For her 31st birthday, on Oct. 29, Winona Ryder settled in to watch herself in an old video. Unfortunately, the video was produced not by a Hollywood studio but by Saks Fifth Avenue security cameras—and Ryder wasn't celebrating. As the actress periodically rolled her eyes, prosecutors at her felony shoplifting trial showed jurors a tape of a bag-laden Ryder journeying through the Beverly Hills store last Dec. 12. "Ms. Ryder had in mind sort of her own little two-for-one bonus program," Deputy District Attorney Ann Rundle said the previous day. "For everything she purchased, she helped herself to a little something extra....That is stealing."
Of course, Ryder—who has pleaded not guilty to charges of grand theft, burglary and vandalism—begs to differ. "With the air-conditioning in Los Angeles superior court Judge Elden Fox's courtroom on the blink during opening arguments Oct. 28, the war of words quickly heated up. "This is not a case that is anything more than some security guards that got out of control," Ryder's lawyer Mark Geragos said. He argued that the only evidence that she stole 20 items worth $5,560.40 would come from the testimony of overzealous Saks staffers, one of whom, he claimed, tried to lift up her shirt while interrogating her, eliciting a scream from the braless star.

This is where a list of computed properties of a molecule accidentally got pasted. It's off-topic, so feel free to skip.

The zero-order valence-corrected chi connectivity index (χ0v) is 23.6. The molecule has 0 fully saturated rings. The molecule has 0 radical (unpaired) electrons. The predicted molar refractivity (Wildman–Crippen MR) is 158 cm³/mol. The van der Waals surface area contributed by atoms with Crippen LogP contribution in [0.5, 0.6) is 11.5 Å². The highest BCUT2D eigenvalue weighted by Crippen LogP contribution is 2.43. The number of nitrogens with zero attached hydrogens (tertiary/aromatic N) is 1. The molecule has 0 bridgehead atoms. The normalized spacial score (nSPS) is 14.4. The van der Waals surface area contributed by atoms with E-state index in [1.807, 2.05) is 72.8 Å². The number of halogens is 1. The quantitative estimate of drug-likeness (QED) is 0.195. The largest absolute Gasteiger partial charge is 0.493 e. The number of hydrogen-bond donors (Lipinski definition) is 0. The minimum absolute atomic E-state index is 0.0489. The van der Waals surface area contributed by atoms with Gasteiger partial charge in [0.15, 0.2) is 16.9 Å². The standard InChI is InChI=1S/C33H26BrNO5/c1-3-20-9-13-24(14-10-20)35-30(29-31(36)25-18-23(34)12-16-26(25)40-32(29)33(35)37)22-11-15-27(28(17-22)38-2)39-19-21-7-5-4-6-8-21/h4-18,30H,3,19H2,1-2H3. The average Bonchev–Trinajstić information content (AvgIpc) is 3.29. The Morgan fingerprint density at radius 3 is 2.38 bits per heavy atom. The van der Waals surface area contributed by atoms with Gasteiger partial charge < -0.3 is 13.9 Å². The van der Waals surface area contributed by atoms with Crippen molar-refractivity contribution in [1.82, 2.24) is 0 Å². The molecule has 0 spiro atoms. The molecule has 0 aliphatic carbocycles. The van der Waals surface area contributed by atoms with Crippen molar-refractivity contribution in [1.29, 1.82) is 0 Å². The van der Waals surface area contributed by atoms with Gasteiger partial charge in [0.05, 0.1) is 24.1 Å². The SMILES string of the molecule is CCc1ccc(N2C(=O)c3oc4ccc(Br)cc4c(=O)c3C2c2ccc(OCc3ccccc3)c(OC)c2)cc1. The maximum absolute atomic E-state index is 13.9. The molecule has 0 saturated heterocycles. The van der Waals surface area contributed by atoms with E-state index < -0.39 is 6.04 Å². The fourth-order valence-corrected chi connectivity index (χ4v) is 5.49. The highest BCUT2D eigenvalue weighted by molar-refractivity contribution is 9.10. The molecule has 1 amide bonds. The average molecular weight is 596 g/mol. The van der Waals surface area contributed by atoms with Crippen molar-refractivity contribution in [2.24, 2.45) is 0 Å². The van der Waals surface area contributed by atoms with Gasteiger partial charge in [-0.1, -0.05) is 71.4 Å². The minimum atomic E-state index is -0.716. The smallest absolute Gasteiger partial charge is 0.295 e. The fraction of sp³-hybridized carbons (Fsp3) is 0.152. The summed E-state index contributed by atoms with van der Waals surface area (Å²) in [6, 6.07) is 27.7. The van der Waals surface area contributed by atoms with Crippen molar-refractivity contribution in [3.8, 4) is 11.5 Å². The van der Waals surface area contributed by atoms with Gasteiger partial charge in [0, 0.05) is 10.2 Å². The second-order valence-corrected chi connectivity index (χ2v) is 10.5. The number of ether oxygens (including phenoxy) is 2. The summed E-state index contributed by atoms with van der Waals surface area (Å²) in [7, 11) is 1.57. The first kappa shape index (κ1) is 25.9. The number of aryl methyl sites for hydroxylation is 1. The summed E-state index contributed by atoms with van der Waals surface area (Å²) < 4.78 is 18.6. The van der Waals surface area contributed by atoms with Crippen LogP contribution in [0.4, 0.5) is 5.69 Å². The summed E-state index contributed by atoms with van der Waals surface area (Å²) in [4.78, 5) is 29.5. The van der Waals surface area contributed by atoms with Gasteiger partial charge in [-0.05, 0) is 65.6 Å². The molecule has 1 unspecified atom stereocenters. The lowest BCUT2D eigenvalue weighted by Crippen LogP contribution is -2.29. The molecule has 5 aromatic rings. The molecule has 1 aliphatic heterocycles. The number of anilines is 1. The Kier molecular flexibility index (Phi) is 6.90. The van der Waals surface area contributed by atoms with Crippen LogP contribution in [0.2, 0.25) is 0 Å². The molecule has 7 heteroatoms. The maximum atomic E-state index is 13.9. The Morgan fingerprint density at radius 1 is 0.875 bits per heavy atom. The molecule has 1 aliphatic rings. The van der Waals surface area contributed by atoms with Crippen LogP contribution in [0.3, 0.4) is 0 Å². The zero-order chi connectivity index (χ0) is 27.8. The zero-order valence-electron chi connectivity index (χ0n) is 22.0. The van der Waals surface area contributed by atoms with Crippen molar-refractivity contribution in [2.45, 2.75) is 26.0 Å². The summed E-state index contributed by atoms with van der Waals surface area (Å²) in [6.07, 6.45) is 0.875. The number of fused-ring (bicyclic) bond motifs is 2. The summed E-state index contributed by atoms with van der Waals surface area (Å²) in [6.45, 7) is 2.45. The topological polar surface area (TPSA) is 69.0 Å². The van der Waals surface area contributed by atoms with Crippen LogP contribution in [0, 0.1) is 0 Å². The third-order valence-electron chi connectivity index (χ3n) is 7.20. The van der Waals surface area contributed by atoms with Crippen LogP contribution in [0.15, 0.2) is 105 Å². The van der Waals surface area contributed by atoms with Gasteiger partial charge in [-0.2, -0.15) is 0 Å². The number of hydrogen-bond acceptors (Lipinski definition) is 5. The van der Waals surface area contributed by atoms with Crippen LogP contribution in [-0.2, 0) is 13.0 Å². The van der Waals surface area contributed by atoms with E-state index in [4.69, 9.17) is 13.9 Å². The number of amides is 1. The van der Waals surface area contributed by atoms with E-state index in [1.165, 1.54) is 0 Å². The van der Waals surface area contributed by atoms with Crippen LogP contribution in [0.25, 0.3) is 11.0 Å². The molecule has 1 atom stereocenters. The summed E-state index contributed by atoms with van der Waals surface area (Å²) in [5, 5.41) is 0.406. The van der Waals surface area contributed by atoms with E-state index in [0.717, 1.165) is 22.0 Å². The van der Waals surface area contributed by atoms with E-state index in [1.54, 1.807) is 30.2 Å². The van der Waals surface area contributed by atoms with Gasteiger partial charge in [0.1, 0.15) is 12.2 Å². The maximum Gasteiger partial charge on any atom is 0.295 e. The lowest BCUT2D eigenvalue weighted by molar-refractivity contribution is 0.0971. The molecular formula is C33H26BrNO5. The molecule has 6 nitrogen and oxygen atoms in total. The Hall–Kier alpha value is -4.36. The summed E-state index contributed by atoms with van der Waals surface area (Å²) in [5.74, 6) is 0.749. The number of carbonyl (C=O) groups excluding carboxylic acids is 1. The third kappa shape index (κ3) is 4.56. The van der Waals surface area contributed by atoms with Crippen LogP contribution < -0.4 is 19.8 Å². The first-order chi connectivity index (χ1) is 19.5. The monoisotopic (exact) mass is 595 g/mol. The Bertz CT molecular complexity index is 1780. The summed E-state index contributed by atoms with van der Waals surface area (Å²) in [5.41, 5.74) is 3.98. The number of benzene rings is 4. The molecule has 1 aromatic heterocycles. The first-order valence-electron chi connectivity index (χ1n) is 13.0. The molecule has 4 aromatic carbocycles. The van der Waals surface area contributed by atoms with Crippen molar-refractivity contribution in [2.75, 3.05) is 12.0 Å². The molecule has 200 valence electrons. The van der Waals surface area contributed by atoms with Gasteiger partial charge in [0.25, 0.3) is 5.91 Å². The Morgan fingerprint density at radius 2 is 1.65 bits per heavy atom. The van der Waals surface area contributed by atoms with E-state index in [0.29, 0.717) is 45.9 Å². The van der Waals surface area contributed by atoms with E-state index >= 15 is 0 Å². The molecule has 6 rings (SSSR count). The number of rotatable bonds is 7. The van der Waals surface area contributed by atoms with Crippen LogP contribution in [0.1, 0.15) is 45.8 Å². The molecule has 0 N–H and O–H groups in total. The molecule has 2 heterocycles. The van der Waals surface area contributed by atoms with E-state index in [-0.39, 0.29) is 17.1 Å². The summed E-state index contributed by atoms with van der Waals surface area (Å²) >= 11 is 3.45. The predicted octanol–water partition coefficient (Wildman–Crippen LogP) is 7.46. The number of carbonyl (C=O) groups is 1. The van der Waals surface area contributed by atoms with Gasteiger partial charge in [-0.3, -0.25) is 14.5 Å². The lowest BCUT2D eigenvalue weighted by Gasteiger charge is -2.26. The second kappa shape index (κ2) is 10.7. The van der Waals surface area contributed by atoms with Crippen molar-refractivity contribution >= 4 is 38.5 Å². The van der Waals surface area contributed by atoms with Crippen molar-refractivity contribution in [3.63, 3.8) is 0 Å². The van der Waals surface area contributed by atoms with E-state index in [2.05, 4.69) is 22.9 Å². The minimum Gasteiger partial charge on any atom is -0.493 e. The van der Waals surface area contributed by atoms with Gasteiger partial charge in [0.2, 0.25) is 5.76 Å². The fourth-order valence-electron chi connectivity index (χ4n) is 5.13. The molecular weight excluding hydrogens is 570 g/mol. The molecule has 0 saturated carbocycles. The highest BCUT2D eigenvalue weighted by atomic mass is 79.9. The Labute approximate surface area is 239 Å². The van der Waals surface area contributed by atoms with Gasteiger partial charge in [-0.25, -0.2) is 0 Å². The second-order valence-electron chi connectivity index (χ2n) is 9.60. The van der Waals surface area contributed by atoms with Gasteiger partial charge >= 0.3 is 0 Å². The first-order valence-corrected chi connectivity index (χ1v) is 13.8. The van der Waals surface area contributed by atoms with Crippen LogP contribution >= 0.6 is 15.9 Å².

That's when the prosecution went to the videotape. As its first witness, Saks security manager Ken Evans, narrated, the 90-minute recording showed Ryder juggling a tote bag, garment bag and several purses, with a hat—price tag still attached—perched on her head. After she emerged from a dressing room, one bag appeared fuller. She paid for $3,000 worth of items. When she left the store, Evans and two other guards confronted her. "She took hold of my hand and said, 'I apologize for what I did,'" Evans said. "'My director directed me to shoplift in preparation for a role I would be having.'" (Ryder has announced no such role.) Her lawyer insisted that she would have said no such thing; as cross-examination began, he argued that she had expected staffers to have charged her Saks credit card for the goods.
Evans also accused Ryder—whose parents, Cindy and Michael Horowitz, sat in the courtroom's spectator section—of making like Edward Scissor-hands, snipping antitheft sensors from several items. He displayed two designer tops with holes near the hem where the tag would be. He also showed off four security tags that he said he found stashed after Ryder's arrest in the pocket of a jacket on the racks. The scraps of fabric clinging to them matched holes in two handbags and a hair bow among the loot, he said.
As Rundle and Geragos dissected stills from the video, many members of the jury (which includes former Sony Entertainment Pictures chief Peter Guber, whose studio oversaw some of Ryder's movies) yawned. "I hate to break this up," Fox said sarcastically at day's end Oct. 29. "We're so engrossed."
But it's no joke to Ryder—or the intent prosecution. "When you walk out the door with $5,560.40 worth of stolen property," said Rundle, "that is grand theft, no matter who you are."